Info or Bidding -0.005 19.935 0.095 0.010 -11.826 0.382 0.001 -0.017 (0.02) (23.27) (0.27) (0.01) (16.50) (0.30) (0.02) (0.01) Bidding 0.012 -52.867** 0.080 0.018 17.804 -0.449 -0.001 0.003 (0.03) (23.86) (0.29) (0.01) (17.35) (0.31) (0.03) (0.01) P-Value Bidding = Ctl

  0.74

  0.06

  0.42

  0.00

  0.62

  0.76

  0.99

  0.11 Observations 4,621 4,327 4,619 4,565 4,391 4,434 4,549 4,609 Control Mean 0.84 642.03

  6.61 0.51 196.22

  6.17

  0.44

  0.60 Panel B: Estimating Additional Effect of Competition Info or Bidding -0.005 20.024 0.096 0.010 -11.701 0.382 0.001 -0.017 (0.02) (23.27) (0.27) (0.01) (16.51) (0.30) (0.02) (0.01) Regular Bids 0.015 -28.663 0.206 0.018 38.555* -0.399 0.029 0.002

  48 (0.03) (28.54) (0.35) (0.01) (20.94) (0.38) (0.03) (0.01) Enhanced 0.008 -76.828*** -0.047 0.018 -2.750 -0.499 -0.031 0.004

  Comp. (0.03) (25.76) (0.32) (0.01) (18.36) (0.34) (0.03) (0.01) P-Value Regular = Enh

  0.84

  0.07

  0.46

  0.97

  0.03

  0.77

  0.05

  0.90 Regular = Ctl

  0.69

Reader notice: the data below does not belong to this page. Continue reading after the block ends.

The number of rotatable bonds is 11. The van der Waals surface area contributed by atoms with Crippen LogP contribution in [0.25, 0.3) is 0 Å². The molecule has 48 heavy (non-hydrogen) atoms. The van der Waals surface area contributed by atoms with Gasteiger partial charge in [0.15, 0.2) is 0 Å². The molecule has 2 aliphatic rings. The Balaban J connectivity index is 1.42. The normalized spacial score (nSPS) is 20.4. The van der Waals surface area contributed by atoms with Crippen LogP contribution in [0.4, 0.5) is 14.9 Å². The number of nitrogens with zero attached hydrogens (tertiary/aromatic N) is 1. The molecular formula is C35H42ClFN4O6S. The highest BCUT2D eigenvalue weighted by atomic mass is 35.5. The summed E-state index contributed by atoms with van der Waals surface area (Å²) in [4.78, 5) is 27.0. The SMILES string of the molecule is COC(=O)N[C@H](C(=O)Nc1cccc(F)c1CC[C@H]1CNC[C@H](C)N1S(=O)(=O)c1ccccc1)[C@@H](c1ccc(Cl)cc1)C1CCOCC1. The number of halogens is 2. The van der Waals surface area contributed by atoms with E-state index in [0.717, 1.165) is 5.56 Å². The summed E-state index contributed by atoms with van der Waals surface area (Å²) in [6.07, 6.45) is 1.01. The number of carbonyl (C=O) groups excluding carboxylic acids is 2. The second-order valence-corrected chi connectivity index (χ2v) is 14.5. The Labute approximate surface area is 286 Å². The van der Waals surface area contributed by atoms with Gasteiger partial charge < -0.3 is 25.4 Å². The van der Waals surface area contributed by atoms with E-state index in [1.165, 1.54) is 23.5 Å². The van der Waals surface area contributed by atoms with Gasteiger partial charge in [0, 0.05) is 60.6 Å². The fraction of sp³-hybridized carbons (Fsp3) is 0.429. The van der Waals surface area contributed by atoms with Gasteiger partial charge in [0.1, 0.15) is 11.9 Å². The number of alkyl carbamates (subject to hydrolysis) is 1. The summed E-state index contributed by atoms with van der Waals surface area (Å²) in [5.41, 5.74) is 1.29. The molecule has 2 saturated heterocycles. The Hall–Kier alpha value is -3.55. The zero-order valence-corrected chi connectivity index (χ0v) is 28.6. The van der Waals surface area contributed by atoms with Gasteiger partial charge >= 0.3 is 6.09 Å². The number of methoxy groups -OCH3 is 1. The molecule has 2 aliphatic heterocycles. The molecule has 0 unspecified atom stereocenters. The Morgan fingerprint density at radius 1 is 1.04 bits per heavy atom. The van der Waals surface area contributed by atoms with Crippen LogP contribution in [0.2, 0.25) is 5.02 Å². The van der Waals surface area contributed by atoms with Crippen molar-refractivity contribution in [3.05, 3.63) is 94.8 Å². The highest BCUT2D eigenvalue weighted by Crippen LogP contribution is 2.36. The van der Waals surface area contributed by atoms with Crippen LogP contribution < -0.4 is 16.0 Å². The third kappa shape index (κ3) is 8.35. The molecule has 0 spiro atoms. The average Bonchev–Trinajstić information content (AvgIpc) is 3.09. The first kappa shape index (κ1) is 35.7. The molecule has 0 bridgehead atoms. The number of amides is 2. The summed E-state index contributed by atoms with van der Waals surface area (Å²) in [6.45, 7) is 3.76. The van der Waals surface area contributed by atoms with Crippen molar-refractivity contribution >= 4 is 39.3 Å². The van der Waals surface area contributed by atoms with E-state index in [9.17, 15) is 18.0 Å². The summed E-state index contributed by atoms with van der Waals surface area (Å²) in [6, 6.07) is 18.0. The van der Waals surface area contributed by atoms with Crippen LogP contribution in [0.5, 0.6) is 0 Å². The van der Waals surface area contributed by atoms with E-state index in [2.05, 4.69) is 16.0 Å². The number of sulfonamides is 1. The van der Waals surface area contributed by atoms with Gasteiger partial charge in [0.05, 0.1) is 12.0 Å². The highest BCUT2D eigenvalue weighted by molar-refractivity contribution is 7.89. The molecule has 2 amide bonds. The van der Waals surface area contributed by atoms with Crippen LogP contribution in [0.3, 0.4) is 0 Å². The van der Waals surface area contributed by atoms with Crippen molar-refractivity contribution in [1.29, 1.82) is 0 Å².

0.71

  0.31

  0.02

  0.10

  0.95

  0.20

  0.20 Enh. = Ctl

  0.90

  0.00

  0.85

  0.02

  0.30

  0.65

  0.23

  0.20 Observations 4,621 4,327 4,619 4,565 4,391 4,434 4,549 4,609 Control Mean 0.84 642.03

  6.61 0.51 196.22

  6.17

  0.44

  0.60 Note: This table replicates Table 3, but includes only households officially eligible for Raskin. *** p<0.01, ** p<0.05, * p<0.1.

  

Appendix Table 8B: Raskin Distribution Process, Ineligible Households Only

Distance to Time to HH paid for Satisfied with Bought Amount Satisfied with purchase point purchase point rice in Raskin program

Raskin Price markup purchased rice quality (meters) (minutes) advance

  (1) (2) (3) (4) (5) (6) (7) (8)

Panel A: Combined Effect of Outsourcing

  Info or Bidding -0.011 16.707 0.289 -0.002 24.742 0.611* 0.043 -0.024 (0.03) (36.61) (0.27) (0.01) (19.05) (0.35) (0.03) (0.01) Bidding 0.035 -36.949 -0.190 0.022 -14.818 -0.647* -0.029 0.010 (0.03) (38.57) (0.29) (0.02) (19.47) (0.36) (0.03) (0.01) P-Value Bidding = Ctl

  0.33

  0.42

  0.62

  

0.09

  0.49

  0.89

  0.55

  0.21 Observations 2,239 1,559 2,239 1,968 1,803 1,813 1,845 2,173 Control Mean 0.60 681.37

  4.01 0.50 178.02

  5.37

  0.39

  0.56 Panel B: Estimating Additional Effect of Competition Info or Bidding -0.011 16.604 0.289 -0.002 24.756 0.611* 0.043 -0.024 (0.03) (36.58) (0.27) (0.01) (19.05) (0.35) (0.03) (0.01)

49 Regular Bids 0.012 -11.879 -0.482 0.012 -6.228 -0.524 -0.038 -0.004